smile for your loved ones, all of you. smile now, because you might not be able to later.


  2. #2
    VIP Member Array rottkeeper's Avatar
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    As soon as you mentioned the tattoo I knew where the story was going, somewhat. Every now and then a special person will touch our lives forever, cherish your memories of Rosa and smile. That's what she would want.

    I have seen many documentaries on the Holocaust and get sickened each time I think of the evil cruelties wrought on innocent humans. It is unfathomable to even try to place myself in their shoes without being gripped with raw fear.

    A touching story, thanks for sharing. I'm sure you and your father brought much joy to the ''little old lady''.
    For as the lightning comes from the east and flashes to the west, so also will the coming of the son of man be. Mathew 24:27

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    VIP Member Array dukalmighty's Avatar
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    I think most people have that one special person in their lives that made them who they are today
    "Outside of the killings, Washington has one of the lowest crime rates in the country,"
    --Mayor Marion Barry, Washington , DC .

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    Senior Member Array Snowman23's Avatar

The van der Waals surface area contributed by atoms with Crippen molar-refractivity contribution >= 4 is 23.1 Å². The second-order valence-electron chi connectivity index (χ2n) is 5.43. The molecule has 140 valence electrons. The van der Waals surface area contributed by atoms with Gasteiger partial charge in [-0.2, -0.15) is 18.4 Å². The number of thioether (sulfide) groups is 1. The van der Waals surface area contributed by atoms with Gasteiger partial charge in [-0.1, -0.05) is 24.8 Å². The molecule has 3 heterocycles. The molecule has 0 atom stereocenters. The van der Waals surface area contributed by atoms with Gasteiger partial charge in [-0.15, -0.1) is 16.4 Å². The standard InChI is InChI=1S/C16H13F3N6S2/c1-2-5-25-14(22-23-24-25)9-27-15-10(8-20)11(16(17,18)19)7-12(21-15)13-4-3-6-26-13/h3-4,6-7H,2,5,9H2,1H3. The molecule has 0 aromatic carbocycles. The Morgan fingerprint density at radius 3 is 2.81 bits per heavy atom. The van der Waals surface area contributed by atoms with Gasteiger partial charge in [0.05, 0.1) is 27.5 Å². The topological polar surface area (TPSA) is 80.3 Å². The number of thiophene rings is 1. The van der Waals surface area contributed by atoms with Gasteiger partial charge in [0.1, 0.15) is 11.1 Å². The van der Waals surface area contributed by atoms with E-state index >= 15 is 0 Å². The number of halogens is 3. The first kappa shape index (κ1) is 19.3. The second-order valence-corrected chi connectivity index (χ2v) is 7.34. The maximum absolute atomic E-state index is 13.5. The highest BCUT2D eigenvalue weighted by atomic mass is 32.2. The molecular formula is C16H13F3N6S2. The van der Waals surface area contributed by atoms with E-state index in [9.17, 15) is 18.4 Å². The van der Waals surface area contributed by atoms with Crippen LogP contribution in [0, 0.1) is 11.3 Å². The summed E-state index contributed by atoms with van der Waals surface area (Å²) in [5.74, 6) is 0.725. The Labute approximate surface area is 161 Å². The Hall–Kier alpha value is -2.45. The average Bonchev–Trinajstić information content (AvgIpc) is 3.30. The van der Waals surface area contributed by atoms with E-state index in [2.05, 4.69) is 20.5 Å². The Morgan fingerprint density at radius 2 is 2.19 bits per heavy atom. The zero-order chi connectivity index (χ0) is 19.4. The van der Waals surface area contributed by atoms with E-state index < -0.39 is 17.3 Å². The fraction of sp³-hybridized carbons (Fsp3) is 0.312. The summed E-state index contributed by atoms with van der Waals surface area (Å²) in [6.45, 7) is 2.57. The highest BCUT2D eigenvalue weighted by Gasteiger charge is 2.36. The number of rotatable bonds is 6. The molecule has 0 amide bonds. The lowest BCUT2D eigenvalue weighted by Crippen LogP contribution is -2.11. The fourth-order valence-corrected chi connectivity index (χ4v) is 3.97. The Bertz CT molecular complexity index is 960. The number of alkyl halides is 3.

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    You express your memories in writing well. I too had an idea of where this was going when you mentioned the tattoo. It seems she was a positive influence on your life. Getting advice from people like that can be good for perspective on life's problems.....not many things could be worse than what she had to endure. We all need to remember that when we complain about the small stuff. Thanks for posting....I enjoyed reading it.

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    VIP Member Array wmhawth's Avatar
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    Very well written Jahwarrior72. You were lucky to have known Rosa Blaum.
    I have seen many documentaries on the Holocaust and get sickened each time I think of the evil cruelties wrought on innocent humans. It is unfathomable to even try to place myself in their shoes without being gripped with raw fear.
    Elie Wiesel's book *Night* choked me up a bit when I first read it some 20 years ago. It's a worthwhile read for anyone who hasn't already.
    Elie Wiesel Bio

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    VIP Member Array First Sgt's Avatar
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    Thanks for sharing a part of your heart.
    Sometimes in life you have to stand your ground. It's a hard lesson to learn and even most adults don't get it, but in the end only I can be responsible for my life. If faced with any type of adversity, only I can overcome it. Waiting for someone else to take responsibility is a long fruitless wait.

  7. #7
    pax
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    Senior Member Array pax's Avatar
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    jahwarrior,

    What a beautiful, terrible story. Thank you for having the courage to share it. May you be richly blessed for it!

    pax
    Kathy Jackson
    My website: Cornered Cat

  8. #8
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    Rosa Blum is a well known holocaust survivor. She wrote many accounts of her life prior to her death last year. Most history buffs know of her.

    Interesting story none the less.
    "Just blame Sixto"